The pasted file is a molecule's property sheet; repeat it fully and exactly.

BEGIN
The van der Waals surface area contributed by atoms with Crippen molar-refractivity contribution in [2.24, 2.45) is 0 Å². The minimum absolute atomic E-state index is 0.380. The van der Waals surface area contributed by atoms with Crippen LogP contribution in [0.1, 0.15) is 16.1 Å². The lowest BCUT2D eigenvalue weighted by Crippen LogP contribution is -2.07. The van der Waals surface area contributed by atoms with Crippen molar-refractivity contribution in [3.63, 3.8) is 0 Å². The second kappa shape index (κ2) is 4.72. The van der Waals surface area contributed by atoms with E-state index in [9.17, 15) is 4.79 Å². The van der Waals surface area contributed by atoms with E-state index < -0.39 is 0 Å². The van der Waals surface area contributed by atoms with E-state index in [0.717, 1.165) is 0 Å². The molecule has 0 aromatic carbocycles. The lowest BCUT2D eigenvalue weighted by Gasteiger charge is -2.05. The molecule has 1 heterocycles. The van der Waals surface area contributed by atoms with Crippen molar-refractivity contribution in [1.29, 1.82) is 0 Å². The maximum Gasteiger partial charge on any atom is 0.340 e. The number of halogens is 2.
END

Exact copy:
The van der Waals surface area contributed by atoms with Crippen molar-refractivity contribution in [2.24, 2.45) is 0 Å². The minimum absolute atomic E-state index is 0.380. The van der Waals surface area contributed by atoms with Crippen LogP contribution in [0.1, 0.15) is 16.1 Å². The lowest BCUT2D eigenvalue weighted by Crippen LogP contribution is -2.07. The van der Waals surface area contributed by atoms with Crippen molar-refractivity contribution in [3.63, 3.8) is 0 Å². The second kappa shape index (κ2) is 4.72. The van der Waals surface area contributed by atoms with E-state index in [9.17, 15) is 4.79 Å². The van der Waals surface area contributed by atoms with E-state index < -0.39 is 0 Å². The van der Waals surface area contributed by atoms with E-state index in [0.717, 1.165) is 0 Å². The molecule has 0 aromatic carbocycles. The lowest BCUT2D eigenvalue weighted by Gasteiger charge is -2.05. The molecule has 1 heterocycles. The van der Waals surface area contributed by atoms with Crippen molar-refractivity contribution in [1.29, 1.82) is 0 Å². The maximum Gasteiger partial charge on any atom is 0.340 e. The number of halogens is 2.